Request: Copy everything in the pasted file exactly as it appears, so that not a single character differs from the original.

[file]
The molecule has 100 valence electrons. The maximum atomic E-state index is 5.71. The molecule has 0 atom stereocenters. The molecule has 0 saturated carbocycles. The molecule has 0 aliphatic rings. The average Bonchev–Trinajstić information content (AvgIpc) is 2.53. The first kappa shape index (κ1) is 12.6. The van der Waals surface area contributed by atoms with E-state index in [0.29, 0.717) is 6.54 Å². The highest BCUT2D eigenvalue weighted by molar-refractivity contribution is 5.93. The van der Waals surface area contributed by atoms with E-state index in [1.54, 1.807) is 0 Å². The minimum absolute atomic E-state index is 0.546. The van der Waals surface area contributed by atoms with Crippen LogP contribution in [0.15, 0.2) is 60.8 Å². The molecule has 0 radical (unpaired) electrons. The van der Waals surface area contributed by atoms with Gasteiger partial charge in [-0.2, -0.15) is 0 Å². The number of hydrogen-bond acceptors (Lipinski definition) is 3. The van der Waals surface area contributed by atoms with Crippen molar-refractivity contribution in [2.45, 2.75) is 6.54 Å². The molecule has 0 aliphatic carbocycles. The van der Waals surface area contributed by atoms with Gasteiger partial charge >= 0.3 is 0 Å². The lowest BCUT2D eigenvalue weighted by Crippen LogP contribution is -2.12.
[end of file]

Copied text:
The molecule has 100 valence electrons. The maximum atomic E-state index is 5.71. The molecule has 0 atom stereocenters. The molecule has 0 saturated carbocycles. The molecule has 0 aliphatic rings. The average Bonchev–Trinajstić information content (AvgIpc) is 2.53. The first kappa shape index (κ1) is 12.6. The van der Waals surface area contributed by atoms with E-state index in [0.29, 0.717) is 6.54 Å². The highest BCUT2D eigenvalue weighted by molar-refractivity contribution is 5.93. The van der Waals surface area contributed by atoms with E-state index in [1.54, 1.807) is 0 Å². The minimum absolute atomic E-state index is 0.546. The van der Waals surface area contributed by atoms with Crippen LogP contribution in [0.15, 0.2) is 60.8 Å². The molecule has 0 radical (unpaired) electrons. The van der Waals surface area contributed by atoms with Gasteiger partial charge in [-0.2, -0.15) is 0 Å². The number of hydrogen-bond acceptors (Lipinski definition) is 3. The van der Waals surface area contributed by atoms with Crippen molar-refractivity contribution in [2.45, 2.75) is 6.54 Å². The molecule has 0 aliphatic carbocycles. The van der Waals surface area contributed by atoms with Gasteiger partial charge >= 0.3 is 0 Å². The lowest BCUT2D eigenvalue weighted by Crippen LogP contribution is -2.12.